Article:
|Public record|| i. made by someone with a duty to record|
ii. at or near the time of event
iii. must appear trustworthy
|What are the four major objections to "form of the question/answer?"|| 1. Leading question|
2. calls for narrative
3. compound question
|What is the major california difference in "prejudice outweighs probative value" analysis?||In California, the fact of consequence to the action must actually be in dispute.|
|What does it mean to say a witness has personal knowledge?||A witness must have been able to perceive whatever he is testifying to.|
|When can you offer character evidence?||1. when a character trait is an essential element of a claim or defense|
2. a criminal defendant may call witness to testify as to his good character (reputation and opinion only)
3. prosecution may rebut with evidence of defendant's bad character
4. prosecution may cross-examine defendant's witnesses as to his bad character (using specific acts!)
5. in sexual misconduct cases
6. a criminal defendant may introduce character of victim
7. prosecution may rehabilitate victim
8. prosecution may attack defendant's character for SAME trait he attacked the victim for having (in CA: limited to violence)
9. prosecution may introduce character evidence in its case in chief when defendant pleads self-defense
|When can you offer "specific acts" evidence?||1. On cross examination to impeach a character witness|
2. any time the character trait is relevant to an essential element of a claim or defense.
3. in a federal case involving sexual misconduct
4. in a california CRIMINAL case involving sexual assault, elder abuse, domestic violence, or child abuse.
5. a california criminal defendant can specific acts of the victim to show the victim's character.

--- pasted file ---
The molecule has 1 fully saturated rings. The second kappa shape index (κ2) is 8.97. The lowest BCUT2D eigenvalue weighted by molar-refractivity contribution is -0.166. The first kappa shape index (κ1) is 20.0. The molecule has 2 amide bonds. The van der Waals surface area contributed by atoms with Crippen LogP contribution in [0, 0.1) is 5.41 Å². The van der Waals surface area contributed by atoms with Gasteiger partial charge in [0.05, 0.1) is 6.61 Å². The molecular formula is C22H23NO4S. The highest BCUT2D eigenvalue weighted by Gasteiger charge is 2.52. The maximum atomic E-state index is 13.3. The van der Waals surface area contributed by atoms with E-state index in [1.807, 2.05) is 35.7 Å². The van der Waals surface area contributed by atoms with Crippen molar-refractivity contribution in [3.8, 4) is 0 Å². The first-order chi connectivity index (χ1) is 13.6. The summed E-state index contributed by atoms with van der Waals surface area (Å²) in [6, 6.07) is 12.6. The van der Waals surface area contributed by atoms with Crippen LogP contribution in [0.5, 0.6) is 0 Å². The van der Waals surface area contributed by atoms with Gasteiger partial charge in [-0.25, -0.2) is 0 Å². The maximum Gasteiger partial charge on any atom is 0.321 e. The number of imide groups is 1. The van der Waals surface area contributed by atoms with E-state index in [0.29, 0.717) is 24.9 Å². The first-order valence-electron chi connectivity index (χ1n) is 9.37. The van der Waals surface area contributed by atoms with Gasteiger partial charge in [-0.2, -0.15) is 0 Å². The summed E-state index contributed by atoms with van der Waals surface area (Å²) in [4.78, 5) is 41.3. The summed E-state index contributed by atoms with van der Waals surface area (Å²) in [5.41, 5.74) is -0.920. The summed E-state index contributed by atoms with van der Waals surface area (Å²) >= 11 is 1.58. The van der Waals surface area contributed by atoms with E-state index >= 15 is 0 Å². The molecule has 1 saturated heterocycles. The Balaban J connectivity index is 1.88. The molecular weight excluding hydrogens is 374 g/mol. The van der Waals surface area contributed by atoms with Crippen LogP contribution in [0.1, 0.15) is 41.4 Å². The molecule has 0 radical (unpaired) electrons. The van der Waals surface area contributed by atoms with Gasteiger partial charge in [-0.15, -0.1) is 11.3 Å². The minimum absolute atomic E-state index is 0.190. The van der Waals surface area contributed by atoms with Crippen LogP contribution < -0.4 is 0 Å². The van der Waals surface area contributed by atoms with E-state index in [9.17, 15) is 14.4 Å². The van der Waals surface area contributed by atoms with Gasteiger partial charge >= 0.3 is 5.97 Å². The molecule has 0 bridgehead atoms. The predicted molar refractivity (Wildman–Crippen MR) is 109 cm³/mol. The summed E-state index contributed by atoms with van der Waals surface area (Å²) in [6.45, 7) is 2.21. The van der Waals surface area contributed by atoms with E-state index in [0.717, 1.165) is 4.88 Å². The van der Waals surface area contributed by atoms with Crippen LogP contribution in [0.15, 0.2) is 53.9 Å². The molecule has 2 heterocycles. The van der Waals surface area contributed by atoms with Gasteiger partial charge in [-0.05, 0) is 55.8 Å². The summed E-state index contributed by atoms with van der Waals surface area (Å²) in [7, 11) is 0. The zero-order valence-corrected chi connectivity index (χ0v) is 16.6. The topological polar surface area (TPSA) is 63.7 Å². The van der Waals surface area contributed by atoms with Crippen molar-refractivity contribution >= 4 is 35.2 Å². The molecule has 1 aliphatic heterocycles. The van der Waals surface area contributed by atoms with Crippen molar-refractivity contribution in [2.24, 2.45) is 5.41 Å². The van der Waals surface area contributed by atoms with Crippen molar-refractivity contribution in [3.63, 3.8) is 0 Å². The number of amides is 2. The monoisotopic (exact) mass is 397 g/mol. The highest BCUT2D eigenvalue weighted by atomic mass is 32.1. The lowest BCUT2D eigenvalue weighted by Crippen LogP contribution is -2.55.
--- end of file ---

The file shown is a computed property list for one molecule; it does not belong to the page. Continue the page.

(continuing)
6. the prosecution, in a california criminal case, can offer specific acts to prove the defendant's violent character if the defendant has offered specific acts of the victim's violent character.
7. any non-character purpose
|What are the "non-character" purposes of specific acts?|| Knowledge|
Absence of Mistake
State of Mind
|What is habit or custom?||Regular practice of responding to a specific situation with a specific type of conduct (custom is like the habit of a business)|
|When can you impeach a witness through his prior inconsistent statements?|| All the time!|
In California, they come in for their truth too.
In Federal Court, they are only in for their truth if they were given under oath.
|When can you impeach a witness through the fact that he was convicted of a crime?||In federal rules, impeachment may be by any felonies that are less than 10 years old (from later of conviction or release)|
- any misdemeanor involving dishonesty (same 10 year rule)
- prior bad acts involving untruth (but no extrinsic evidence)
In California, in a civil case it can be by ANY kind of felony (no ten year rule), and nothing else.
in criminal, any moral turp felony and any dishonesty-involving misdemeanors or bad acts (no extrinsic evidence)
|What are the policy based exclusions?||- offers to compromise - requires a dispute, but takes out all statements made in connection with an offer to settle.|
- medical expenses - offers to pay expenses can come out, but admissions made in the course of those offers are in. California extends the rules to expressions of benevolence, sympathy, etc.
- subsequent remedial measures - cool to show control, ownership, or alternative design. that's it... no using them for liability. (in California, they can come in in "strict liability" actions)
- liability insurance - inadmissible for fault, admissible for control
- plea bargaining - totally inadmissible except for California impeachment.
|Writings - what are the three things to look for every time we see a writing?|| 1. authentication|
2. best evidence
|What is authentication?||There must be enough evidnece to conclude that the item is what it purports to be- basically anything will work.|
|What is best evidence?||Must have the original or duplicate, some document that is intended to have the same effect as the original, unless it is lost or destroyed through no fault of the proponent.|
|Opinion evidence||Can come in if it is rationally based on the perception of the witness and helpful to a clear understanding of his testimony. |
Emotions, character traits, appearances, estimates of quantity, value, speed, etc.
Experts do not have to have personal knowledge, as long as they have some special knowledge that would assist the trier of fact in making a determination.
|What is TEEKS?||**** if i know. ask meininger.|